Three local churches hosted a trio of varied concerts, providing a glimpse of how concert life used to be before the outbreak of COVID.
Three local churches hosted a trio of varied concerts over the weekend of Friday through Sunday, March 10, 11 and 12. They provided me with a glimpse of how concert life used to be before the outbreak of COVID and its subsequent lockdown, and it gave me hope that little by little we’re all returning to normalcy.
First on the weekend’s roster was a recital featuring flutist Julietta Curenton and guitarist Jordan Dodson. Their performance was a part of the series “Five Fridays” presented at St. Paul’s Episcopal Church in Chestnut Hill. The recitals help raise money for local charities.
Curenton and Dodson opened their program with a transcription of Franz Schubert’s “Arpeggione” Sonata, D. 821. The “arpeggione” was a six-stringed, fretted instrument that resembled a combination of a cello and its earlier predecessor the viola da gamba. By the middle of the 19th century, it had become virtually extinct, completely supplanted by the cello.
At the same, Schubert’s sole effort on its behalf never slipped out of favor among string players, with violists and cellist regularly championing it and many other instrumentalists fashioning transcriptions of it so that they could perform its beautiful melodies and harmonies.
Although a transcription for flute and guitar is a trifle further afield than most re-arrangements that I have heard, it worked surprisingly well Friday evening. Curenton’s elegant tones soared above Dodson’s secure yet sensitive accompaniment. She phrased with lilting lyricism while he elicited impressively legato bass notes from his guitar that efficaciously replicated the lighter projection of the wooden-framed fortepianos of Schubert’s time, the first quarter of the 19th century.
The program’s other major work was a tantalizing transcription of Bela Bartok’s “Romanian Folk Dances.” Originally written for solo piano, it nowadays exists in countless versions, all of which capture the angular melodies and tart, modal harmonies Bartok (and his compatriot Zoltan Kodaly) recorded across the Hungarian and Romanian countryside during the first decades of the 20th century.
Curenton and Dodson gave these six movements salty interpretations that caught their rustic personalities with infectious vitality. Their readings reminded me of how often the late Eugene Ormandy, for 44 years the music director of the Philadelphia Orchestra, programmed so many of the marvelous scores by both Bartok and Kodaly. Hungarian-born like them, Ormandy had a natural feel for their music.
Romanian-born Valentin Radu led his Camerata Ama Deus in a concert entitled “Brilliant Baroque” Saturday, March 11, in the Episcopal Church of St. Martin-in-the-Fields in Chestnut Hill. The program encompassed works by Charles Avison, Pierre-Gabriel Buffardin, Antonio Vivaldi and Georg Philipp Telemann. The concert drew an enthusiastic audience of a good 120 local lovers of baroque music.
The evening’s highlight was a performance given Vivaldi’s Concerto for Trumpet in D major. The featured soloist was Paul Futer, who played a modern-made trumpet with four valves that was capable of automatically dropping down a half step – say from A major to A-flat major – in order to accommodate the lower pitch in force during the 17th and early 18th centuries.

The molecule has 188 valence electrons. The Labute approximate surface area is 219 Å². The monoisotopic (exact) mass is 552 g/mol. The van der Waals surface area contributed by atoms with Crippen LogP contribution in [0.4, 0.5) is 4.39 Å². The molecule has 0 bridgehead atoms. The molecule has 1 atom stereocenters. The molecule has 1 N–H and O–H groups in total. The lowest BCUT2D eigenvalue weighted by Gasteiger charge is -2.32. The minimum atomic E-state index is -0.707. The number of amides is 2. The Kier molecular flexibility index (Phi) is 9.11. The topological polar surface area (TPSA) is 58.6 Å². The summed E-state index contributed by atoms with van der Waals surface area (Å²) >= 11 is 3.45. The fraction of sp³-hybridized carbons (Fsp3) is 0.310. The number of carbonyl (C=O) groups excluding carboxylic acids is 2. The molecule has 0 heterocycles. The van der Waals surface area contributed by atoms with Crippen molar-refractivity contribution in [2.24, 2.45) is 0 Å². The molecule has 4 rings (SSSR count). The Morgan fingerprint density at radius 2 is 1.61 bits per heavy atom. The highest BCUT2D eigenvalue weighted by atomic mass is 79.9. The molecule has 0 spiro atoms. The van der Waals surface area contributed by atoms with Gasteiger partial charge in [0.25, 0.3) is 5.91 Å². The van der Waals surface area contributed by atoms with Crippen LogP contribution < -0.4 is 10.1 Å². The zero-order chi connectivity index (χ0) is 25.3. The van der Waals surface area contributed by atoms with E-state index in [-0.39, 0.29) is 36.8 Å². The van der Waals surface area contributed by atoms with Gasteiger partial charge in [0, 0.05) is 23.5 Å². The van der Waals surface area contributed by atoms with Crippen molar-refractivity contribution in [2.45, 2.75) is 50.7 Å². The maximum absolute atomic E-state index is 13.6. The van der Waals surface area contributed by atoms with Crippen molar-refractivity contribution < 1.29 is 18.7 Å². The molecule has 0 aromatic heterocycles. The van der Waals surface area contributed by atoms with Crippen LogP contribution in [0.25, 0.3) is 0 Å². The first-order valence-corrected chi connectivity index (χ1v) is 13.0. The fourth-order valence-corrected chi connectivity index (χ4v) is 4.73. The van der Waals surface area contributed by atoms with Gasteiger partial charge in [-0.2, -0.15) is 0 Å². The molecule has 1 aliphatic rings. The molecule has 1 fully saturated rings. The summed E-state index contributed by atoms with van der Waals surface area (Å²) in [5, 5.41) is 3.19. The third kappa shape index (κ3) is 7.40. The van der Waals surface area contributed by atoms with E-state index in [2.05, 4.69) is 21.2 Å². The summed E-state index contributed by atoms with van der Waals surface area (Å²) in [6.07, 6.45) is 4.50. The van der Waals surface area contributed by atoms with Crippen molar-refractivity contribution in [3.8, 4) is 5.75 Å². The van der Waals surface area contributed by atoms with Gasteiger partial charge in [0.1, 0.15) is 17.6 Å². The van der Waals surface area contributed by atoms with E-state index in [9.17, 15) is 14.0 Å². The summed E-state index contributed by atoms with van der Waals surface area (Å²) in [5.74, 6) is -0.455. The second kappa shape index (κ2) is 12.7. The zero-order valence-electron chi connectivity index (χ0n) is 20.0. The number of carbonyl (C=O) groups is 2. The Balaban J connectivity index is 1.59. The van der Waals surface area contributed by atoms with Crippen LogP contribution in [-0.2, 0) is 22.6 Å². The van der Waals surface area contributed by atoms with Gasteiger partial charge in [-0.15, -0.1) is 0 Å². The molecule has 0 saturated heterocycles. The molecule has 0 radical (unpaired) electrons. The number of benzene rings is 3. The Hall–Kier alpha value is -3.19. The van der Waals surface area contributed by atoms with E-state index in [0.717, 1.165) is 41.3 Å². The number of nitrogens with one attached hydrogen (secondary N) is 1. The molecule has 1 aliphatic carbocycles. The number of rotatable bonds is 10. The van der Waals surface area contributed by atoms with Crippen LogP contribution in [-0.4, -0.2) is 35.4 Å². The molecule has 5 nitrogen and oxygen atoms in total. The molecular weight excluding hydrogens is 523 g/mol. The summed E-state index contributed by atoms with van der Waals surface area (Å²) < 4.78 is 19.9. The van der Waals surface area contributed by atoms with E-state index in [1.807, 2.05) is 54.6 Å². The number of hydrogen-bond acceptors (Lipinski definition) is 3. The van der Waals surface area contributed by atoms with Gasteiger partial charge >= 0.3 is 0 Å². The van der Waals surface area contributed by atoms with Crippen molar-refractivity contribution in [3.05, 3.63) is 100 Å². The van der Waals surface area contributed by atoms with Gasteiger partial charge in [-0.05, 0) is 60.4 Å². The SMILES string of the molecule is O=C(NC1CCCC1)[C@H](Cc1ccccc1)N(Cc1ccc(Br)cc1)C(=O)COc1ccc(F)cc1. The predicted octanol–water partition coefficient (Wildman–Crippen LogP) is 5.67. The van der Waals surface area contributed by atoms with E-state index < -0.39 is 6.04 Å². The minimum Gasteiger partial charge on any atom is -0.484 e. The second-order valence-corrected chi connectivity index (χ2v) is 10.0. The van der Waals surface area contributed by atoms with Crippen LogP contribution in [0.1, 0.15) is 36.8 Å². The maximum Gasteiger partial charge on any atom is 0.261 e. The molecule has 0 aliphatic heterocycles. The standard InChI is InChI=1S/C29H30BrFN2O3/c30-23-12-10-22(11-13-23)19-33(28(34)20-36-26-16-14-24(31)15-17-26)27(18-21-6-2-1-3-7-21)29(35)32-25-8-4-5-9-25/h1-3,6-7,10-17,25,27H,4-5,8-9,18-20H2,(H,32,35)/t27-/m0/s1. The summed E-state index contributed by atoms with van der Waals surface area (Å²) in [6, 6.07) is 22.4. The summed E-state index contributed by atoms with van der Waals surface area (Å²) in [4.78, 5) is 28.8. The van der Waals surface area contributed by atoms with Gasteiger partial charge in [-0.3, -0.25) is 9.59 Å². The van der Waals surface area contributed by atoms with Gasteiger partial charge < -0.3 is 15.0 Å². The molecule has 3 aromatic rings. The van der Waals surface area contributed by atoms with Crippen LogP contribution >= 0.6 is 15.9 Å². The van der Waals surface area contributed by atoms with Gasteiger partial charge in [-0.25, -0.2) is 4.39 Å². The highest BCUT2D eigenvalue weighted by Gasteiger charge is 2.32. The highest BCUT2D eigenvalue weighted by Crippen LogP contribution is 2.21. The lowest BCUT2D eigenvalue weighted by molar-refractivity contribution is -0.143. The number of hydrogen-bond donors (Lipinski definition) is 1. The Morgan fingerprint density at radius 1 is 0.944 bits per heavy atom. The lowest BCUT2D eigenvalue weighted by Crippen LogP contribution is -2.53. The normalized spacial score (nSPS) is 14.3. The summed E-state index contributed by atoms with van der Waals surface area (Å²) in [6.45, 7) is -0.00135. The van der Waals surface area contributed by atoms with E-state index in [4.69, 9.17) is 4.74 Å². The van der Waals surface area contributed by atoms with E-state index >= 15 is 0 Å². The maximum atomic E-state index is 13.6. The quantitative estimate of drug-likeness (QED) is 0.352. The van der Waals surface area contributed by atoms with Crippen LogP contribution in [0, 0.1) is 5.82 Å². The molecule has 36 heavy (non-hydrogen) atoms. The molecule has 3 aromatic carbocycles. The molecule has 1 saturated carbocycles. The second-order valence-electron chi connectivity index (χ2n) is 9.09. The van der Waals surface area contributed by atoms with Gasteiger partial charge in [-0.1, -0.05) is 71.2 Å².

Futer played with consummate artistry. His technical command over the instrument’s voice was absolute and unshakable. Even more impressive, phrased with eloquent lyricism and integrated his playing with Radu and Camerata flawlessly. And, of course, his tuning was immaculate.
Although Thomas DiSarlo was a disappointing soloist in Vivaldi’s Concerto for Violin Concerto in E minor, both flutist Steven Zohn and recorder player Rainer Beckmann were stellar in their solo turns.
Notre Dame’s Organist
Bryn Mawr Presbyterian Church was the site of one of the most dazzling solo keyboard recitals I’ve heard in many a season. The church’s music director Jeffrey Brillhart and nearly 700 other music lovers welcomed Olivier Latry Sunday afternoon to perform a recital of music by Wagner, Vierne, Dupre, Widor and his own improvisation on the Bryn Mawr church’s 2005 Rieger pipe organ.
It was Latry, himself, who had inspired the building of this particular French romantic style organ, so it was perfectly fitting for the organist, celebrating his 60th birthday year, to perform on what is basically his own creation.
And what a marvel it is. Placed in what is arguably the most stunning piece of church architecture in Greater Philadelphia – a thousand-seat Norman Gothic masterpiece – the Rieger offers a symphonic palette of gorgeous timbres that would have been the tonal envy of Ormandy and his “Fabulous Philadelphians” at their height in the 1950s and 1960s. And with newly renovated acoustics, the church enhanced the organ’s beauty with its own resonance.
Latry conjured up Teutonic splendor in Wagner’s overture to “The Flying Dutchman,” delicate tints in two of Vierne’s “Pieces en Style Libre,” a myriad of colors in Dupre’s “Cortege et Litanie,” orchestral breadth and depth in the five moments of Widor’s “Fifth Symphony for Organ,” impressive imagination in his own improvisation on the hymn tune “What Wondrous Love,” and beguiling romance in Liszt’s “Liebeslied.” He deserved every ovation he was given.
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